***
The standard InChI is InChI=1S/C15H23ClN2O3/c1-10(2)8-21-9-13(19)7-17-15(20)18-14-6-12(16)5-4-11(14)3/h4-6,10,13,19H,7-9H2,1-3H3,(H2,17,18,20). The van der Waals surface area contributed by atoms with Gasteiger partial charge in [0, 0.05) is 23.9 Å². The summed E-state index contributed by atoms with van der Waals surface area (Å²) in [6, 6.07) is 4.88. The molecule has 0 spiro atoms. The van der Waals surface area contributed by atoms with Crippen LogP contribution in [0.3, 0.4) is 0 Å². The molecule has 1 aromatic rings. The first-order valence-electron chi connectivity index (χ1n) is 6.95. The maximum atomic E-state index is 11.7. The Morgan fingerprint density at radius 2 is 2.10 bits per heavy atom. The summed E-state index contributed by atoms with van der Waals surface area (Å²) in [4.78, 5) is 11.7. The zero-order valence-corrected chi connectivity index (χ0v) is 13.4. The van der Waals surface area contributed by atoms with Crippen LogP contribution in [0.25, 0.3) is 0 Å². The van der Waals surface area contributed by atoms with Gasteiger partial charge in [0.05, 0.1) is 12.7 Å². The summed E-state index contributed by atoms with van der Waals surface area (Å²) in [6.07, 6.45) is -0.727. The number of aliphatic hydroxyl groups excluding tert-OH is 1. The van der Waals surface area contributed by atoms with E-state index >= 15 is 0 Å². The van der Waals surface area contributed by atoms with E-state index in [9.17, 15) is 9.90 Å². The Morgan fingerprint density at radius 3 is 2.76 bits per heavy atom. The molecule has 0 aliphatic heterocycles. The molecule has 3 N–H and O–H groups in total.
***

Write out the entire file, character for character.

The standard InChI is InChI=1S/C15H23ClN2O3/c1-10(2)8-21-9-13(19)7-17-15(20)18-14-6-12(16)5-4-11(14)3/h4-6,10,13,19H,7-9H2,1-3H3,(H2,17,18,20). The van der Waals surface area contributed by atoms with Gasteiger partial charge in [0, 0.05) is 23.9 Å². The summed E-state index contributed by atoms with van der Waals surface area (Å²) in [6, 6.07) is 4.88. The molecule has 0 spiro atoms. The van der Waals surface area contributed by atoms with Crippen LogP contribution in [0.3, 0.4) is 0 Å². The molecule has 1 aromatic rings. The first-order valence-electron chi connectivity index (χ1n) is 6.95. The maximum atomic E-state index is 11.7. The Morgan fingerprint density at radius 2 is 2.10 bits per heavy atom. The summed E-state index contributed by atoms with van der Waals surface area (Å²) in [4.78, 5) is 11.7. The zero-order valence-corrected chi connectivity index (χ0v) is 13.4. The van der Waals surface area contributed by atoms with Crippen LogP contribution in [0.25, 0.3) is 0 Å². The van der Waals surface area contributed by atoms with Gasteiger partial charge in [0.05, 0.1) is 12.7 Å². The summed E-state index contributed by atoms with van der Waals surface area (Å²) in [6.07, 6.45) is -0.727. The number of aliphatic hydroxyl groups excluding tert-OH is 1. The van der Waals surface area contributed by atoms with E-state index >= 15 is 0 Å². The van der Waals surface area contributed by atoms with E-state index in [9.17, 15) is 9.90 Å². The Morgan fingerprint density at radius 3 is 2.76 bits per heavy atom. The molecule has 0 aliphatic heterocycles. The molecule has 3 N–H and O–H groups in total.